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(((((RFI))))))

 
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k5kab
Voodoo Audio Head


Joined: 26 Oct 2007
Posts: 14
Location: Some damn where

PostPosted: Tue Oct 30, 2007 9:18 am    Post subject: (((((RFI)))))) Reply with quote

This VOODOO is killing my alarm system (((((HELP))))))) . As soon as I got that watt meter swing with a tad bet of real audio at about 1 killowatt the house alarm goes hay wire. With the audio gear off (pre mic and all) with 1500 watts no problem. The alarm key pad is about 20ft from the amplifier in another room ,but only about 15 feet through the wall. (((((HELP)))) UT Mad : Question
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w5cul
VooDoo Audio Crew


Joined: 31 May 2006
Posts: 68
Location: Austin, Tx

PostPosted: Tue Oct 30, 2007 10:53 am    Post subject: Reply with quote

It sounds like you possibly have a grounding issue with the Rack Gear if it all works fine without it in the picture. Try this, strap all of your rack gear together using a braid or wire (good size gage). This can easily be done using the casing screws either in the back or towards the front on either side of most audio equipment. The object here is to bring all of your Audio equipment to the same ground potential. Then using one more strap, take it from your rack gear to either your amp or radio or station ground. The idea here is a star ground system with one focal point, which should bring your Rack Gear as a whole to the same ground potential as the rest of your radio gear. Some guys designate their station grounding focal point as a piece of equipment, ie Amp, or radio…etc. Others use a station ground buss bar as the focal point for all grounding, and take everything to it. Either method will work just fine as they both accomplish the same thing, bring everything to the same ground potential so that there is minimal if any erroneous voltage flow between each piece of equipment. Grounding everything in this manner goes a long way towards preventing any RFI issues within the shack itself.

Next, if you have not already done so, deploy an audio isolation transformer between your rack gear and your radio’s audio input. Jensen makes a real nice one with a 20Hz – 20Khz flat spread. When choosing an audio isolation transformer, pay close attention to where you are interjecting your audio to the radio. If it is through the mic jack then you want a transformer that will step the power down for a mic level input, such as a Jensen JT-DBE. If you are interjecting your audio directly into the Balanced Modulator, which accepts direct line input levels from your rack gear, then a JT-11P will work for that application. In either case, doing this should prevent a ground loop between your rack gear and your radio and minimize the chances of hum and all kinds of other nasties on your transmitted audio.

Hope this helps out.

73,
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W5CUL

Live from the Texas Hill Country......VMSDX# 21
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k5kab
Voodoo Audio Head


Joined: 26 Oct 2007
Posts: 14
Location: Some damn where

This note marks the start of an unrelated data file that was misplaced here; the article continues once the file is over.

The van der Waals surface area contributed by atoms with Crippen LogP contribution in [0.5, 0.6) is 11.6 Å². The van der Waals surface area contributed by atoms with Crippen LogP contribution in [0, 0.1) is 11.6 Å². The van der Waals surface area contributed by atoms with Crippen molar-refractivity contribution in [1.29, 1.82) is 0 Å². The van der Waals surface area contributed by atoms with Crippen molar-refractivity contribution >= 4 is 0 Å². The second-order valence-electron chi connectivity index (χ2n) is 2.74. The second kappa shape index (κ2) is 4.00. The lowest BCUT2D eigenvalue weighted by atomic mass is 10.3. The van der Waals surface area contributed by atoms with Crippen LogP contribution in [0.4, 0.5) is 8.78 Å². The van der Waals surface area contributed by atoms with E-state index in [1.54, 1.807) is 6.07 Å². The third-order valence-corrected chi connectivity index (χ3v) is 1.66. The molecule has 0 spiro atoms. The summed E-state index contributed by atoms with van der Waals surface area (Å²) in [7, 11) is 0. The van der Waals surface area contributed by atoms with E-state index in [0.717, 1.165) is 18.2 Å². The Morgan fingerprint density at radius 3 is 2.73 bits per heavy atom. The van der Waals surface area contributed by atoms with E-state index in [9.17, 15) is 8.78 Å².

PostPosted: Tue Oct 30, 2007 2:03 pm    Post subject: RFI Reply with quote

I will try this grounding this week and bring back a report of my success. I must be possitive . Wher do one goo to down load this SPECTRALAB AUDIO GRAPH?
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ruisgc
VooDoo Audio Crew


Joined: 29 Jul 2007
Posts: 14
Location: Povoa de Varzim - Portugal

PostPosted: Tue Oct 30, 2007 3:36 pm    Post subject: Reply with quote

Hi, K5KAB

Yes, do that, and let as know the result.

You can go here http://www.spectraplus.com/ .

Good Luck,

Rui
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The VOODOO from Portugal .........
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Voodoo Guru
VooDoo Site Admin


Joined: 23 Feb 2005
Posts: 717
Location: Down there on the right...

PostPosted: Sat Dec 08, 2007 2:34 am    Post subject: Reply with quote

Howdy!!

Mike has hit on just about everything except one.
Thanks Mike!!
How do you have all the Audio Equipment connected on the AC end?
If your not using a power conditioner for the Rack Equipment like the Furman, then you run the risk of the audio equipment picking up the RF and sending it into the AC power lines inside your house.
Of course what Mike is suggesting will normally fix this problem, the Furman is always a great addition to the Rack.
We have heard of lots of people having issues with their Ham Equipment getting into and setting off the Alarm in their House.
This is also due to poor installation and/or equipment tolerance to external RF Fields.
If the installer will not come and correctly isolate the system and/or contact the manufacturer for proper use inside high RF Field areas, then you might have to start installing ferrite cores on the AC power leads to the alarm system and also on all the wires leading to and from the unit.
The ferrite to use is Mix #31 and can be gottin in the snap type cores that snap over the wires.
Good Luck!
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ECC82
Voodoo Audiophile


Joined: 03 Jul 2012
Posts: 72
Location: The Netherlands

PostPosted: Sat Sep 14, 2013 12:44 pm    Post subject: Reply with quote

Have some RFI issues, especially on 10 meter. Thanks for pointing me towards Furman. Learned from their website that there is also a European version, suitable for our 220-240 volts
http://www.furmansound.com/product.php?div=03&id=ClassicSeries_Export
As I see it on their info page: three versions. Normal, improved and the executive version Wink
I might be able to get my hands on the simplest version, hope it works as well as the others. Only difference: no volt reading by leds or display? 10A must be enough for my audio gear. Is the PL-8 C E enough to get rid of the RFI?